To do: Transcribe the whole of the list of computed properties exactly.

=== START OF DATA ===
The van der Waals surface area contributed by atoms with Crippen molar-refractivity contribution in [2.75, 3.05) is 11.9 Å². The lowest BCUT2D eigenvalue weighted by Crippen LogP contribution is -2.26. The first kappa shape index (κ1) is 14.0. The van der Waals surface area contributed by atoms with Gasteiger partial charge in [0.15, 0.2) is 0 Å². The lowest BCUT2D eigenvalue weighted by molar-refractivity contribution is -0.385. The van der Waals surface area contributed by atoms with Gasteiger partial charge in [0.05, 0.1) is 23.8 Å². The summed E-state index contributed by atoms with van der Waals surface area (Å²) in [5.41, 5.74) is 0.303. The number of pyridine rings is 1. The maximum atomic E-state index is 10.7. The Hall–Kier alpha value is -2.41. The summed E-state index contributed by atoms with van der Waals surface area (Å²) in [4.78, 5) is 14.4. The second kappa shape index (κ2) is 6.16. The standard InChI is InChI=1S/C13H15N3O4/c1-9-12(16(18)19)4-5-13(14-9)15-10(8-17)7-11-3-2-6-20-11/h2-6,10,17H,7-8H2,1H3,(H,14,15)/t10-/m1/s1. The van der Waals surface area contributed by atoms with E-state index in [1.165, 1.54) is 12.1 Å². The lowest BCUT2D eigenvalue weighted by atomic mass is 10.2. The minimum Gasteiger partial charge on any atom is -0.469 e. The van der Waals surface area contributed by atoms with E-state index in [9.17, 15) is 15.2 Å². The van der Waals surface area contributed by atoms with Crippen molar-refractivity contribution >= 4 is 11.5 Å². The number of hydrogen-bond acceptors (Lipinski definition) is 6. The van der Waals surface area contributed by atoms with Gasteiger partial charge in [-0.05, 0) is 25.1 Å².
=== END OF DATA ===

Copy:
The van der Waals surface area contributed by atoms with Crippen molar-refractivity contribution in [2.75, 3.05) is 11.9 Å². The lowest BCUT2D eigenvalue weighted by Crippen LogP contribution is -2.26. The first kappa shape index (κ1) is 14.0. The van der Waals surface area contributed by atoms with Gasteiger partial charge in [0.15, 0.2) is 0 Å². The lowest BCUT2D eigenvalue weighted by molar-refractivity contribution is -0.385. The van der Waals surface area contributed by atoms with Gasteiger partial charge in [0.05, 0.1) is 23.8 Å². The summed E-state index contributed by atoms with van der Waals surface area (Å²) in [5.41, 5.74) is 0.303. The number of pyridine rings is 1. The maximum atomic E-state index is 10.7. The Hall–Kier alpha value is -2.41. The summed E-state index contributed by atoms with van der Waals surface area (Å²) in [4.78, 5) is 14.4. The second kappa shape index (κ2) is 6.16. The standard InChI is InChI=1S/C13H15N3O4/c1-9-12(16(18)19)4-5-13(14-9)15-10(8-17)7-11-3-2-6-20-11/h2-6,10,17H,7-8H2,1H3,(H,14,15)/t10-/m1/s1. The van der Waals surface area contributed by atoms with E-state index in [1.165, 1.54) is 12.1 Å². The lowest BCUT2D eigenvalue weighted by atomic mass is 10.2. The minimum Gasteiger partial charge on any atom is -0.469 e. The van der Waals surface area contributed by atoms with E-state index in [9.17, 15) is 15.2 Å². The van der Waals surface area contributed by atoms with Crippen molar-refractivity contribution >= 4 is 11.5 Å². The number of hydrogen-bond acceptors (Lipinski definition) is 6. The van der Waals surface area contributed by atoms with Gasteiger partial charge in [-0.05, 0) is 25.1 Å².